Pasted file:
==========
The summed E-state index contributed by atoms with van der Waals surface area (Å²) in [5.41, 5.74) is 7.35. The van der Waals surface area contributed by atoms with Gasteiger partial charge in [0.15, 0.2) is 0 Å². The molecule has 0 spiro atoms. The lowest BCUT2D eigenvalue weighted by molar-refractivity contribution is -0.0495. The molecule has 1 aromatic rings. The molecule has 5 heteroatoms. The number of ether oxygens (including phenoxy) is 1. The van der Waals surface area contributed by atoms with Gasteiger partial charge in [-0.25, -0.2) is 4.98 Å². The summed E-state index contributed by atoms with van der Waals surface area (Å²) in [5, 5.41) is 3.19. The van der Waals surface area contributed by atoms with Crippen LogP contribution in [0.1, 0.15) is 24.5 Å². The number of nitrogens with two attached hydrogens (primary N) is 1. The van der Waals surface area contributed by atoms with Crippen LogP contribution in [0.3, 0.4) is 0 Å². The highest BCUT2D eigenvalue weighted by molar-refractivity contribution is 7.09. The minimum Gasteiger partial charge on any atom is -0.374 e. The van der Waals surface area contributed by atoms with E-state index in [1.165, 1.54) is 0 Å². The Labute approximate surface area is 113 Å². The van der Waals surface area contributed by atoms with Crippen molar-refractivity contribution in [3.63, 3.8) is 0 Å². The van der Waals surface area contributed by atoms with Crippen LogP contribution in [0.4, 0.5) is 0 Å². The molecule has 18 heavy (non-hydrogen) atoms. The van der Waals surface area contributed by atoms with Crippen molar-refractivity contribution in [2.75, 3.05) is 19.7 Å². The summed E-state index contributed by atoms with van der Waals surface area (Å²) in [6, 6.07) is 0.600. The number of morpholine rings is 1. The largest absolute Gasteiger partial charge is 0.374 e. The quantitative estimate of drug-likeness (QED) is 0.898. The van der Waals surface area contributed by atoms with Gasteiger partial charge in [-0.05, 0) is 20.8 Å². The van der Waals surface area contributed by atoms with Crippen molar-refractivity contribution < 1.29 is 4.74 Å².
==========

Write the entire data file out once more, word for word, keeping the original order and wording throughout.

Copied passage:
The summed E-state index contributed by atoms with van der Waals surface area (Å²) in [5.41, 5.74) is 7.35. The van der Waals surface area contributed by atoms with Gasteiger partial charge in [0.15, 0.2) is 0 Å². The molecule has 0 spiro atoms. The lowest BCUT2D eigenvalue weighted by molar-refractivity contribution is -0.0495. The molecule has 1 aromatic rings. The molecule has 5 heteroatoms. The number of ether oxygens (including phenoxy) is 1. The van der Waals surface area contributed by atoms with Gasteiger partial charge in [-0.25, -0.2) is 4.98 Å². The summed E-state index contributed by atoms with van der Waals surface area (Å²) in [5, 5.41) is 3.19. The van der Waals surface area contributed by atoms with Crippen LogP contribution in [0.1, 0.15) is 24.5 Å². The number of nitrogens with two attached hydrogens (primary N) is 1. The van der Waals surface area contributed by atoms with Crippen LogP contribution in [0.3, 0.4) is 0 Å². The highest BCUT2D eigenvalue weighted by molar-refractivity contribution is 7.09. The minimum Gasteiger partial charge on any atom is -0.374 e. The van der Waals surface area contributed by atoms with E-state index in [1.165, 1.54) is 0 Å². The Labute approximate surface area is 113 Å². The van der Waals surface area contributed by atoms with Crippen molar-refractivity contribution in [3.63, 3.8) is 0 Å². The van der Waals surface area contributed by atoms with Crippen LogP contribution in [0.4, 0.5) is 0 Å². The molecule has 18 heavy (non-hydrogen) atoms. The van der Waals surface area contributed by atoms with Crippen molar-refractivity contribution in [2.75, 3.05) is 19.7 Å². The summed E-state index contributed by atoms with van der Waals surface area (Å²) in [6, 6.07) is 0.600. The number of morpholine rings is 1. The largest absolute Gasteiger partial charge is 0.374 e. The quantitative estimate of drug-likeness (QED) is 0.898. The van der Waals surface area contributed by atoms with Gasteiger partial charge in [-0.05, 0) is 20.8 Å². The van der Waals surface area contributed by atoms with Crippen molar-refractivity contribution < 1.29 is 4.74 Å².